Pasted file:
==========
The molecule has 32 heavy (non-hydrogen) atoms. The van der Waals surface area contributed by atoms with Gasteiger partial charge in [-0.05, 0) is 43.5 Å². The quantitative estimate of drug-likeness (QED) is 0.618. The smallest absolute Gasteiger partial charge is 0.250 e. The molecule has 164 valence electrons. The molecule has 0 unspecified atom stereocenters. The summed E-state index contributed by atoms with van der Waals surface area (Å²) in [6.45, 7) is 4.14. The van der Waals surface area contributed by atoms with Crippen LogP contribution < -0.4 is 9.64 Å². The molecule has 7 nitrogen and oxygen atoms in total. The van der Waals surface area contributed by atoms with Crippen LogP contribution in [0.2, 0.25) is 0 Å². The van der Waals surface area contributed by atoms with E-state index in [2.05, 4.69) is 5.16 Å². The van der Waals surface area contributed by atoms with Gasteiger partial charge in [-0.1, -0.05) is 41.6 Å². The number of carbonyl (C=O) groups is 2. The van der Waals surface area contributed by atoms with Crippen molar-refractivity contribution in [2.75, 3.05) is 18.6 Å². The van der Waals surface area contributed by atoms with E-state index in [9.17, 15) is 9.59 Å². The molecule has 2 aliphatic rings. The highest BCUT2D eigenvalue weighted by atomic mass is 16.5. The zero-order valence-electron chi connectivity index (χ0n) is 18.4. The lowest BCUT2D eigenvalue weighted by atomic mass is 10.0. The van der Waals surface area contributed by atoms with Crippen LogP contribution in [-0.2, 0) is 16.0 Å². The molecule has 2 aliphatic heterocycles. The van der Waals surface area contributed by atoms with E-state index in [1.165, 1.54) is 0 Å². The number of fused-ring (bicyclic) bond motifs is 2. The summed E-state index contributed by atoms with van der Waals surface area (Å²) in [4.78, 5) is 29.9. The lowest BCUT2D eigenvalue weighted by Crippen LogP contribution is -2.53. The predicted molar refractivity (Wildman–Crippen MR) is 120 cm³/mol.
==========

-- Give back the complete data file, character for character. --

The molecule has 32 heavy (non-hydrogen) atoms. The van der Waals surface area contributed by atoms with Gasteiger partial charge in [-0.05, 0) is 43.5 Å². The quantitative estimate of drug-likeness (QED) is 0.618. The smallest absolute Gasteiger partial charge is 0.250 e. The molecule has 164 valence electrons. The molecule has 0 unspecified atom stereocenters. The summed E-state index contributed by atoms with van der Waals surface area (Å²) in [6.45, 7) is 4.14. The van der Waals surface area contributed by atoms with Crippen LogP contribution < -0.4 is 9.64 Å². The molecule has 7 nitrogen and oxygen atoms in total. The van der Waals surface area contributed by atoms with Crippen LogP contribution in [0.2, 0.25) is 0 Å². The van der Waals surface area contributed by atoms with E-state index in [2.05, 4.69) is 5.16 Å². The van der Waals surface area contributed by atoms with Gasteiger partial charge in [-0.1, -0.05) is 41.6 Å². The number of carbonyl (C=O) groups is 2. The van der Waals surface area contributed by atoms with Crippen molar-refractivity contribution in [2.75, 3.05) is 18.6 Å². The van der Waals surface area contributed by atoms with E-state index in [9.17, 15) is 9.59 Å². The molecule has 2 aliphatic rings. The highest BCUT2D eigenvalue weighted by atomic mass is 16.5. The zero-order valence-electron chi connectivity index (χ0n) is 18.4. The lowest BCUT2D eigenvalue weighted by atomic mass is 10.0. The van der Waals surface area contributed by atoms with Crippen LogP contribution in [-0.2, 0) is 16.0 Å². The molecule has 2 aliphatic heterocycles. The van der Waals surface area contributed by atoms with E-state index in [1.165, 1.54) is 0 Å². The number of fused-ring (bicyclic) bond motifs is 2. The summed E-state index contributed by atoms with van der Waals surface area (Å²) in [4.78, 5) is 29.9. The lowest BCUT2D eigenvalue weighted by Crippen LogP contribution is -2.53. The predicted molar refractivity (Wildman–Crippen MR) is 120 cm³/mol.